"* * * a final and conclusive determination of the profits of the contractor * * * under contracts and purchase orders to the extent as set forth in Paragraph III hereof for the fiscal year 1943, which should be eliminated pursuant to the Act, subject to the right of the Under Secretary of War or his duly authorized representative, (a) to reopen the renegotiation in his discretion at any time within sixty (60) days after the contractor shall have filed with the Under Secretary of War a statement of financial statements provided for in Paragraph V herein, if the actual figures with respect to such factors as cost, volume of production and nature of products prove to be materially at variance with the estimates on which the finding herein was based, and (b) to reopen the renegotiation in his discretion at any time hereafter upon a showing of fraud or malfeasance or a wilful misrepresentation of a material fact. * * *" (Emphasis supplied.)

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Paragraph VI then concludes,


"* * * Subject to the foregoing, performance by the contractor of this agreement shall be in full release and discharge of all liability of the contractor under the Act to refund or repay to the Government any amount of profits realized by said contractor under said contracts."


Paragraphs III and VI cannot be interpreted in isolation one from the other. The provision in the former that the 22½% reduction is without prejudice to subsequent renegotiation pursuant to the Act for years subsequent to 1942 cannot be given the effect ascribed to it by the Tax Court consistently with the provisions of Paragraph VI that this "finding", or reduction, under contracts and purchase orders "to the extent as set forth in Paragraph III", is final and conclusive for 1943 also, of those profits which should be "eliminated pursuant to the Act" — subject only to being reopened under the provisions of Paragraph VI. That paragraph authorizes the Under Secretary to reopen in his discretion the renegotiation as to 1943 if the figures subsequently filed by petitioner under Paragraph V6 proved to be materially at variance with the estimates on the basis of which the 22½% reduction for that year was agreed to, or upon a showing of fraud, malfeasance or wilful misrepresentation of a material fact.7 It concludes with an undertaking that subject to its preceding provisions, which include those for reopening within a specified time on the basis of additional information, performance of the agreement constitutes a full release and discharge of petitioner from any liability for profits realized from the three contracts.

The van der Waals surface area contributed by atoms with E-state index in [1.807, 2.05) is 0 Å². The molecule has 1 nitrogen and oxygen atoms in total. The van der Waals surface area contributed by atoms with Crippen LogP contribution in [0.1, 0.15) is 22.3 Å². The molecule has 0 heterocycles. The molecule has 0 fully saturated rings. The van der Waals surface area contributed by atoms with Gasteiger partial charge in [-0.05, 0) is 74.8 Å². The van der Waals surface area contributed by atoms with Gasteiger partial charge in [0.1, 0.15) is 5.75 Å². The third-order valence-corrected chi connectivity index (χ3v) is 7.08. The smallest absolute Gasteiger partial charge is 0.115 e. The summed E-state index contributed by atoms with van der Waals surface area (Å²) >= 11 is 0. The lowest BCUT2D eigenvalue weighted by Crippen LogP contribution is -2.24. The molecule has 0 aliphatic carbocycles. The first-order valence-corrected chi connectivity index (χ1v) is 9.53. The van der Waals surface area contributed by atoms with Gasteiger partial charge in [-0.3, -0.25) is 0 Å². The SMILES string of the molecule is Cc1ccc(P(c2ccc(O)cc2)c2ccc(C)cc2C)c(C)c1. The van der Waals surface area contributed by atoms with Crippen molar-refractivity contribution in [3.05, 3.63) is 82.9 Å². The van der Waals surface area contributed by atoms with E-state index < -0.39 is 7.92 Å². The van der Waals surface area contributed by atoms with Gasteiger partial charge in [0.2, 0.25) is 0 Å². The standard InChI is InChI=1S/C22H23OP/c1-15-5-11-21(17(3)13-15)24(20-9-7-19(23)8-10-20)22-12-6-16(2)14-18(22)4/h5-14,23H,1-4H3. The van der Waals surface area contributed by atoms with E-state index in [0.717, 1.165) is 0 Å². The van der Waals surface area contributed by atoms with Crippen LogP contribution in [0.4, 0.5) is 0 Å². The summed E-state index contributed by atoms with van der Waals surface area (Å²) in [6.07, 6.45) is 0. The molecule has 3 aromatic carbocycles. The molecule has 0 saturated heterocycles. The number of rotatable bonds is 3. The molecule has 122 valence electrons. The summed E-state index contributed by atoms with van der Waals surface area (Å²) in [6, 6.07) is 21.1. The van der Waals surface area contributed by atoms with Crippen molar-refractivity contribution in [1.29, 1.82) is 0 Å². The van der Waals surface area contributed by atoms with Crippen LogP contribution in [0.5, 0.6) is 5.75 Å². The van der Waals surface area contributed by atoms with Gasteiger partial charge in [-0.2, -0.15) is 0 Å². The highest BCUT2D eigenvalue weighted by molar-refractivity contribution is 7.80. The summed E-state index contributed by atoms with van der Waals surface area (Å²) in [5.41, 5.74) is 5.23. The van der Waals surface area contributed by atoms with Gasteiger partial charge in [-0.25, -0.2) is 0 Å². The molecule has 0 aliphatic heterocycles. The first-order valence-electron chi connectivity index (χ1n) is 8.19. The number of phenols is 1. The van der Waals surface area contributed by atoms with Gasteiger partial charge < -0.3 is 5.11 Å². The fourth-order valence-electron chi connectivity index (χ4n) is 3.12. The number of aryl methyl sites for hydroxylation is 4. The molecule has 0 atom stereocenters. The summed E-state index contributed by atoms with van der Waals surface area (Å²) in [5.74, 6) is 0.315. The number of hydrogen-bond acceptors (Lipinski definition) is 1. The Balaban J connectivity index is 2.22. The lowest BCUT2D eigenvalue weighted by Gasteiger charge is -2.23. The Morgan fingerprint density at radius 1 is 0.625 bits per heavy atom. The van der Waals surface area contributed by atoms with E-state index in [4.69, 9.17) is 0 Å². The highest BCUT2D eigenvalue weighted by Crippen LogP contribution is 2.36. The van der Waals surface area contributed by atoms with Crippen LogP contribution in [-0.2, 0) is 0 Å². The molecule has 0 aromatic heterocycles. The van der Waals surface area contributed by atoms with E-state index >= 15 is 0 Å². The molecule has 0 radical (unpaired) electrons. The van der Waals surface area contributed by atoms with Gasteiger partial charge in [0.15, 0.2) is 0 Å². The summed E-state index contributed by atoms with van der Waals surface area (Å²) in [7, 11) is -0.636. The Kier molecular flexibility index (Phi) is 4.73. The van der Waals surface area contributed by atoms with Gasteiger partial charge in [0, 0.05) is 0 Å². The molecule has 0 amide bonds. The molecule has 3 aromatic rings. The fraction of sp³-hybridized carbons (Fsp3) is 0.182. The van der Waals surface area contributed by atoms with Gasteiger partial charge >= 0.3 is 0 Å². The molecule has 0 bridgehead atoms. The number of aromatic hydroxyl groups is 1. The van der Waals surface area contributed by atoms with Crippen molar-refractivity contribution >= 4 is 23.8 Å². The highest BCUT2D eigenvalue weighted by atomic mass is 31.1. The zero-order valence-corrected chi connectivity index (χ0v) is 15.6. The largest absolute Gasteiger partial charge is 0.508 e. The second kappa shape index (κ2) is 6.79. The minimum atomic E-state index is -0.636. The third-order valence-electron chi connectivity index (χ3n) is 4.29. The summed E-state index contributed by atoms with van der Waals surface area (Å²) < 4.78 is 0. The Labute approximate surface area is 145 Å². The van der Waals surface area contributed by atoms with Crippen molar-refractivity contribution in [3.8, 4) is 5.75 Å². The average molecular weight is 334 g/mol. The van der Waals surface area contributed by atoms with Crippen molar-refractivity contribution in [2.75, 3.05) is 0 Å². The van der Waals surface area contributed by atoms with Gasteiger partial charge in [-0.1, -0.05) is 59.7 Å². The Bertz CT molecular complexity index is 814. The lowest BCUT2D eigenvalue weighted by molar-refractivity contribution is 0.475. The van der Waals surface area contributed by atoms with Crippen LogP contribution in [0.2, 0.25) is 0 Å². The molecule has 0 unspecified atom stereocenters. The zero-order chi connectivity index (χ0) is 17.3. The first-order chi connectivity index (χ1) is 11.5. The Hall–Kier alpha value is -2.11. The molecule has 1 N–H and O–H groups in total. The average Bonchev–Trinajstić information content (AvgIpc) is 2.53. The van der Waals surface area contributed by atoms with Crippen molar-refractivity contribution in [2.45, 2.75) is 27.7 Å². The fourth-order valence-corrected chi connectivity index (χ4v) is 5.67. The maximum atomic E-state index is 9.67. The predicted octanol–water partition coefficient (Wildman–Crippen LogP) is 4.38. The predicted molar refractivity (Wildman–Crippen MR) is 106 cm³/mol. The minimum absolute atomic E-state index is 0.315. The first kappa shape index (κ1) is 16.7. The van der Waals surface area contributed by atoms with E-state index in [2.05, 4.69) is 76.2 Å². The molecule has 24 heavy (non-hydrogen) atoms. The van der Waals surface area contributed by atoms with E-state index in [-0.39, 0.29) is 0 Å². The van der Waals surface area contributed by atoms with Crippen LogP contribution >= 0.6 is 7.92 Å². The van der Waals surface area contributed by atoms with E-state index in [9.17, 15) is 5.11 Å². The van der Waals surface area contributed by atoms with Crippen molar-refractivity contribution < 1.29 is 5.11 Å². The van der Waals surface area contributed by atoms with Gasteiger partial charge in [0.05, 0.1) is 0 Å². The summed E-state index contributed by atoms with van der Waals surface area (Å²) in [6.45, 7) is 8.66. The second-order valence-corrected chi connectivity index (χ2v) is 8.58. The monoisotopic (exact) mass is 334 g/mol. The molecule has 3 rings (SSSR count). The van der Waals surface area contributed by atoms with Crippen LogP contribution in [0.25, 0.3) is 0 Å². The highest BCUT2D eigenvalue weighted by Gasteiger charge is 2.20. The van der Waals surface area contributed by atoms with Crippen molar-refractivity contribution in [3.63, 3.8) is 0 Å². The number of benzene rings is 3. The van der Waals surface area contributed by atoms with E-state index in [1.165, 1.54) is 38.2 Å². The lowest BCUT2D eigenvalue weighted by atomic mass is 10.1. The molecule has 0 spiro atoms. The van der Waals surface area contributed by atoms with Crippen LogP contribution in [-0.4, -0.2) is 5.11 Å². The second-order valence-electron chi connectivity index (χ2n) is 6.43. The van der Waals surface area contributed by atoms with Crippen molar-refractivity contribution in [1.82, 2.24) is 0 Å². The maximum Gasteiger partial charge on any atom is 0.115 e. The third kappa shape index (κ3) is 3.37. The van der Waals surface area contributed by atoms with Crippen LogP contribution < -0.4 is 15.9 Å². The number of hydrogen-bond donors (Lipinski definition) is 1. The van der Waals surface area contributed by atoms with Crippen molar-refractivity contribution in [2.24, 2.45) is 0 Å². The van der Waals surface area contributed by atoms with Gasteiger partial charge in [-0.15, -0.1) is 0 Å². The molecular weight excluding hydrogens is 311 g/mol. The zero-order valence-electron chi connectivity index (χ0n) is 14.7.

The United States relies upon the language of Paragraph VI that the finding of Paragraph III should be conclusive as to 1943 only "to the extent as set forth in Paragraph III". It says in substance that this is not intended as limiting the conclusiveness of Paragraph III, insofar as 1943 is concerned, to renegotiation of the actual net sales of all units which as of July 16, 1943, are included in the three contracts, but that, in addition, it is intended to bind only the petitioner, not the United States, to the reduction of 22½% even though the United States does not reopen renegotiations within the terms of Paragraph VI. It supports this view by urging further that the 22½% reduction was not a renegotiation of excessive profits but a repricing arrangement. As to this, we think the Act does not exclude such repricing as a method of renegotiation. An arrangement for refund or credit may be made the basis of a final and binding agreement on excessive profits. For § 403(c) (4) of the Renegotiation Act of 1942 provides that agreements, binding under the Act,


"* * * may cover such past and future period or periods, may apply to such contract or contracts of the contractor or subcontractor, and may contain such terms and conditions, as the Secretary deems advisable. * * *" 56 Stat. 984.